A prop at a carnival was discovered not to be made of the usual combination of papier mache and carni spit, but human skin and bone. All the little kiddies at the haunted house had been poking and giggling at a real, mummified dead body.
Apparently the smell wasn’t just coming from the convict manning the corndog stand. Back in 1976, a camera crew filming an episode of The Six Million Dollar Man began to set up in the haunted house at the Nu-Pike Amusement Park in Long Beach, Calif.
As they were moving aside a “hanging man” prop, they accidentally knocked off its arm and discovered human bones inside. Bionic, this poor sap wasn’t.
The story gets stranger. The body was actually that of criminal mastermind Elmer McCurdy, who was killed in a shootout after robbing a train in 1911. The princely sum old Elmer got killed for? $46 (and two jugs of whiskey).
McCurdy was embalmed by the local undertaker, and apparently the guy was so darn pleased with his work that he propped up the corpse in the funeral home as evidence of his skills. People were charged 5 cents to see the corpse, which they paid by dropping a nickel in the cadaver’s mouth.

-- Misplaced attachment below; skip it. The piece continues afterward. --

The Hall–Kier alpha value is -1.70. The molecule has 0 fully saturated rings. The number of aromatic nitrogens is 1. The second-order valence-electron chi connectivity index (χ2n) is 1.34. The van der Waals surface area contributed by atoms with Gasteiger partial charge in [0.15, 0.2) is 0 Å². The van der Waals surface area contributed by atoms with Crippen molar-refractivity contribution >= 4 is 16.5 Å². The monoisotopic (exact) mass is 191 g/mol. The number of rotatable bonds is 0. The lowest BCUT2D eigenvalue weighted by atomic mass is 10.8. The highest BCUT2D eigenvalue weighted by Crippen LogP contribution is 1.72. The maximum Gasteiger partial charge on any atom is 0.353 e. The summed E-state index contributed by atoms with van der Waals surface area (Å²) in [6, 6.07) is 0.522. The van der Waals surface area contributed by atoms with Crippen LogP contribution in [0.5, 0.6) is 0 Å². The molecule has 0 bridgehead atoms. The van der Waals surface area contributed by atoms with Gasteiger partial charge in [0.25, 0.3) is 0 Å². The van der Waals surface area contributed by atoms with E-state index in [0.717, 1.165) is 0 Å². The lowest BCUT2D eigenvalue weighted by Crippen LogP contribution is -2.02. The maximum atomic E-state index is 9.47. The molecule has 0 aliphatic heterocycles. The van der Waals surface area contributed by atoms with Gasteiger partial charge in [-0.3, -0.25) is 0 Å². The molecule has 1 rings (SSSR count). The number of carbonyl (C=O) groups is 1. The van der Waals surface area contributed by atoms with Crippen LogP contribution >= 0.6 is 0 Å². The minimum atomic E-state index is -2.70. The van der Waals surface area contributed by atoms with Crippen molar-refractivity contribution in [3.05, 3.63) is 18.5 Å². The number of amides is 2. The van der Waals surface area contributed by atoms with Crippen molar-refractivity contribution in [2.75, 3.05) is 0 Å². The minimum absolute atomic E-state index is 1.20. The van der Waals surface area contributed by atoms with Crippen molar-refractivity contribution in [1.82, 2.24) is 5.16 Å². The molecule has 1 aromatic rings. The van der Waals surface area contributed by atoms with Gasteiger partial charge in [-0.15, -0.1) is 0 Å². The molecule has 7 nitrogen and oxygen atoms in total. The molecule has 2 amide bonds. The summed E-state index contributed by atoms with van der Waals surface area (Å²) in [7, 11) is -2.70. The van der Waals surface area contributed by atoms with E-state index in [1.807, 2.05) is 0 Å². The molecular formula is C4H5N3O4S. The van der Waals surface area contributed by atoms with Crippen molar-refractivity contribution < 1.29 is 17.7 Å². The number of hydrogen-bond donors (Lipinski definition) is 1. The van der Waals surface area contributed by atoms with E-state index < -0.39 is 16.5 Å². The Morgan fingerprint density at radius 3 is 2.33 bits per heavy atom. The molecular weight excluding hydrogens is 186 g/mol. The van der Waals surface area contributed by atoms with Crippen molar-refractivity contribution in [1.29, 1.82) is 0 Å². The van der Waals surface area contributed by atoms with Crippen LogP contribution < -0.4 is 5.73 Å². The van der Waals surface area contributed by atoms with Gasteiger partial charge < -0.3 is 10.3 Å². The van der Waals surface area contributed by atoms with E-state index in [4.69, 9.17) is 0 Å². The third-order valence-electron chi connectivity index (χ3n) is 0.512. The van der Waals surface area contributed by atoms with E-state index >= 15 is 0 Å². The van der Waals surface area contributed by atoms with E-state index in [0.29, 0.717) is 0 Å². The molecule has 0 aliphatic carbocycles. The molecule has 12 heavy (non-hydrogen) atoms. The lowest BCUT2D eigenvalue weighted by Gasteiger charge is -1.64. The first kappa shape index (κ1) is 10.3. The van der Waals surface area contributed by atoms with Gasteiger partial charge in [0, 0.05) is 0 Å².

Think it can’t get any stranger? Oh, you naïve fool. After several years of raking in the nickels (how exactly these coins were retrieved after being dropped into the corpse’s mouth is something probably best left to the imagination) our enterprising undertaker’s scheme was ruined when McCurdy’s brothers showed up to claim him. Of course, these guys weren’t his brothers at all, but wily carnival promoters. From that point on, McCurdy’s mummy went on a morbid mystery tour all around America, popping up at carnivals all over the country before finally coming to rest in Long Beach.
Beware the funhouse!